Struc: An Art Exhibition on Construction/Deconstruction

| Senior Cadenza Editor

Earlier this month, Residential Area Real Art (RARA) kicked off “Struc: An Art Exhibition on Construction/Deconstruction” in the DUC Visitor’s Lounge. It will stay there until the end of the year, and I advise everybody who walks through the DUC’s front doors to check it out. And yes, damn the congestion, that includes tours. It’s that good.

As the title suggests, the exhibit focuses on the art of construction and deconstruction, and each artist has a unique take on concept.

Three pieces from Wendy Leitner show her wide range of artistic ability. First, there’s “All You Didn’t Find,” a piece as dark as they come, but with enough texture to get you wondering what the heck is going on in there. Her second piece, “Chasing a Truthless Ideal,” is thematically related to her first, but it evokes less curiosity, more wonder. The gold globs grip the frame like mushy spiders, creeping this way and that, punctuated by the black and red background. Leitner’s third piece, “Staged Coincidence,” is one of the most literal interpretations of the theme of construction and deconstruction. Pieces of a house curl through black space, connected by stringy material. The whole things resembles a whip, post-crack.

Moving on, Lauren Banka’s “Misprint I-VI” is a sight to behold. Banka turns two prints into six distinct drypoints, but they all portray the same black-and-white naked woman. The figure curls into a ball and lets the anxiety, represented by an etched, black mess that matches her head, play by itself in the sky. Each one feels like a misprint in two ways: first, each item feels incomplete, especially when the viewer is encouraged to see each piece in comparison to the other five, and second, one gets the sense that the figure in each tile feels like a misprint.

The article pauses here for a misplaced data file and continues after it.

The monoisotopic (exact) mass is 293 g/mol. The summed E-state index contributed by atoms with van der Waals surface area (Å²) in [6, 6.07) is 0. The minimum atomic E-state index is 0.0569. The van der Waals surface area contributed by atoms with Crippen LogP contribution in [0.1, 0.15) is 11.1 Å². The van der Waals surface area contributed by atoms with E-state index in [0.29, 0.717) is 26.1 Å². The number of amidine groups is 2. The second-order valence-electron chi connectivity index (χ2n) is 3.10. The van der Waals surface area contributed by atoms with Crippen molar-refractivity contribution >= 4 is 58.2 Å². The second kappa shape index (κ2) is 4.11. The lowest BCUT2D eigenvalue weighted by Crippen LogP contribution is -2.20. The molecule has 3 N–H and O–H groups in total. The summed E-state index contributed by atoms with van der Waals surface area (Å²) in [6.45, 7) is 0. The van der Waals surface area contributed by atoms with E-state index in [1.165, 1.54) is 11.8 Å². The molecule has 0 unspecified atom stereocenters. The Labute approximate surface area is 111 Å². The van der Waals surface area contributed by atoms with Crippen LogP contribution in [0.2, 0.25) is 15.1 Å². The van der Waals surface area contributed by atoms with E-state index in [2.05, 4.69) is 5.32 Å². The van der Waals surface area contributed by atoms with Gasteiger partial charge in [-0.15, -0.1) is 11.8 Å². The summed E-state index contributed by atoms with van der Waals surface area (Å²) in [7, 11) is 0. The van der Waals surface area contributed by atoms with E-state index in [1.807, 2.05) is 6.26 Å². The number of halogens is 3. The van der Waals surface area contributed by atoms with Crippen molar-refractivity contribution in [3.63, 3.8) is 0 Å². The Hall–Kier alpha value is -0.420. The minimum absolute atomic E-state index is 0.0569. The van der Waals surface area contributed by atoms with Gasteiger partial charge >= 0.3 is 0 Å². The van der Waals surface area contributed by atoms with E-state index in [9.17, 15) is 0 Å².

Joseph Rosenberg’s “But What if Time is the Illness” represents disease as a sequence of melting faces. They hang from the wall like big-game trophies. Elsewhere, Melissa Golance’s “Tree of Life” is made of curled wood, but you’d swear it’s made out of metal. There’s an organic quality to it, but it’s also undeniably mechanical: perfectly crafted. Golance takes on a huge concept and shrinks it down so it can fit atop a three-foot-high podium.

Elsewhere, Jennifer Baker’s “Lies My Truth” looks like a ransacked mattress, ripped to shreds for whatever was underneath. The physical presence of the upright mattress creates a daunting figure, making the image haunting. Pure white, except for some stains at the top, the mattress has tears in the middle that reveal the blood-red interior, which curls like wool.

There’s so much more to write about, but as with any good art show, there’s a lot more to say than can be said in one article. Check it out yourself in the DUC Visitor’s Lounge—it’ll be there until the end of the year. Take a look at what each artist has to offer. Once you see every piece in the gallery, you’ll know how everything fits together and how it all falls apart.

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